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Spirits 2010 | “Practice”‘s Alvarez: “Everyone who worked on the film should feel like they own it”

Spirits 2010 | "Practice"'s Alvarez: "Everyone who worked on the film should feel like they own it"

Kyle Patrick Alvarez makes his feature debut with “Easier with Practice,” the story of a man who becomes embroiled in a phone-sex relationship while on a road trip. The film opens in theaters this week, having previously screened at AFI Fest, Edinburgh, and CineVegas among other festivals. indieWIRE contacted Alvarez to discuss his career, film and belief in the importance of collaborative filmmaking.

Alvarez on his background and how “Easier with Practice” developed…

My name is Kyle and I’m 26 years old. I fell in love with film at a young age when my mother prematurely showed me “Psycho.” I was scared shitless. Ever since then I knew I wanted to be making movies.

I had been living in LA for a year and had spent that time working as an assistant for Warren Beatty. I gave my two weeks’ notice because I knew I wanted to focus my efforts on trying to get a film independently made. It was during those two weeks, back in 2006, that I read this GQ article called “What Are You Wearing?” It was by (and based on) Davy Rothbart about his true experience of being in a long-term phone sex relationship. I instantly connected with it and set out to get the rights. It was really difficult, because I didn’t have a lawyer or an agent at the time. So it took a while, but Davy was really supportive and encouraging. I wrote the script myself and then spent two years financing it. All in all it’s been a three and a half year process, but here we are, nominated for two Independent Spirit Awards and having a theatrical release. I couldn’t be more grateful or feel any luckier.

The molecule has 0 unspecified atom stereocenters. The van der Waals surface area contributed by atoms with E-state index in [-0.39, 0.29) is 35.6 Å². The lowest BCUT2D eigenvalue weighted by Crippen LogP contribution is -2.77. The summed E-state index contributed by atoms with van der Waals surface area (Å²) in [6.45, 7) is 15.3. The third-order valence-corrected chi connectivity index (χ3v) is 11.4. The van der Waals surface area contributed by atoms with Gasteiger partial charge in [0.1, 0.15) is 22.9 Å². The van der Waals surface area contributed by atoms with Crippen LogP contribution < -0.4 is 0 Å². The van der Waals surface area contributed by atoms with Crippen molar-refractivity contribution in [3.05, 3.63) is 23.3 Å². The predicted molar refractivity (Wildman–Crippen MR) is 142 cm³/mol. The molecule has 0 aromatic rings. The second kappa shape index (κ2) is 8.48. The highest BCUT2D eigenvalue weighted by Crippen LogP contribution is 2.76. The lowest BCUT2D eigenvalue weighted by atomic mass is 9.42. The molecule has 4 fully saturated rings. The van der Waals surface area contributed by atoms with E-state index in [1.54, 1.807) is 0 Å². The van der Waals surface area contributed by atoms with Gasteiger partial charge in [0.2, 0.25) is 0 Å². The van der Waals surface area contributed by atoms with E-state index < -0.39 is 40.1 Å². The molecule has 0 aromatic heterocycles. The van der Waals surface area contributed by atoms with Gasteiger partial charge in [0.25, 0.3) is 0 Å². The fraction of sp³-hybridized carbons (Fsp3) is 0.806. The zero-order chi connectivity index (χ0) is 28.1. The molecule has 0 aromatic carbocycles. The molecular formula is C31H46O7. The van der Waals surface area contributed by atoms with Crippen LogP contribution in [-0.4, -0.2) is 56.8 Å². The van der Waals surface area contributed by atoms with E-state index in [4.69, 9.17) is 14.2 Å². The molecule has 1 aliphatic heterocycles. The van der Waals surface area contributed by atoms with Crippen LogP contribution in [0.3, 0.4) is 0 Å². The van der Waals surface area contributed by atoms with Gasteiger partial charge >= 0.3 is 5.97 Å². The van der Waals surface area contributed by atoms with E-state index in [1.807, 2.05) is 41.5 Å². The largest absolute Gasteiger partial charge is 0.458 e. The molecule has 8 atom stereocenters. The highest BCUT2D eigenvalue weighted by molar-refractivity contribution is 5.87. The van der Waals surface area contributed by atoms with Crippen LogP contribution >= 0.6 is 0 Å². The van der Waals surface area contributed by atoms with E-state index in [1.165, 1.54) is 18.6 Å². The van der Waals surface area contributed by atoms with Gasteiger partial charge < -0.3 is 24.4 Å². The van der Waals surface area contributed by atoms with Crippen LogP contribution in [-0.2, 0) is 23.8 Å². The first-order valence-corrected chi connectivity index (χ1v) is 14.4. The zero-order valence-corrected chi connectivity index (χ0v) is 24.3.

Alvarez on realizing his film…

My main goal was to respect the people I was working with, both in front of and behind the camera. I’m well aware that this was my first film and that I was going to learn a lot while making it, so I wanted to make it as collaborative as possible. I really believe everyone who worked on the film should watch it and feel like they own it, not just me. When it came to working with actors, I really do believe that casting is most of the work. You hire the right actors and trust them to work, if they needed my help, of course I’d be there, but I never wanted to over-burden them with notes or direction.

Logistically, the biggest challenge was raising the funds. It took me a year and a half or so to get all the money together. I did it entirely on my own, so it really was process of begging. This was before the economic collapse but if I was doing the same thing today, I don’t know it would’ve been possible. Creatively, the hardest thing making a film where the lead character spends most of his time by himself, talking on the phone to someone we never see. I knew that it was going to be a delicate balance between interesting and boring with those scenes. The other challenge was, of course, working within our limited means. Every minute of every day counted during production, there wasn’t any time to hesitate or re-think things. It definitely trained me to just trust my instincts: make decisions, move forward and don’t look back. Thankfully, Cookie Carosella, the film’s producer was there to support me 100 percent of the way. She’s the best producer I could ever imagine working with.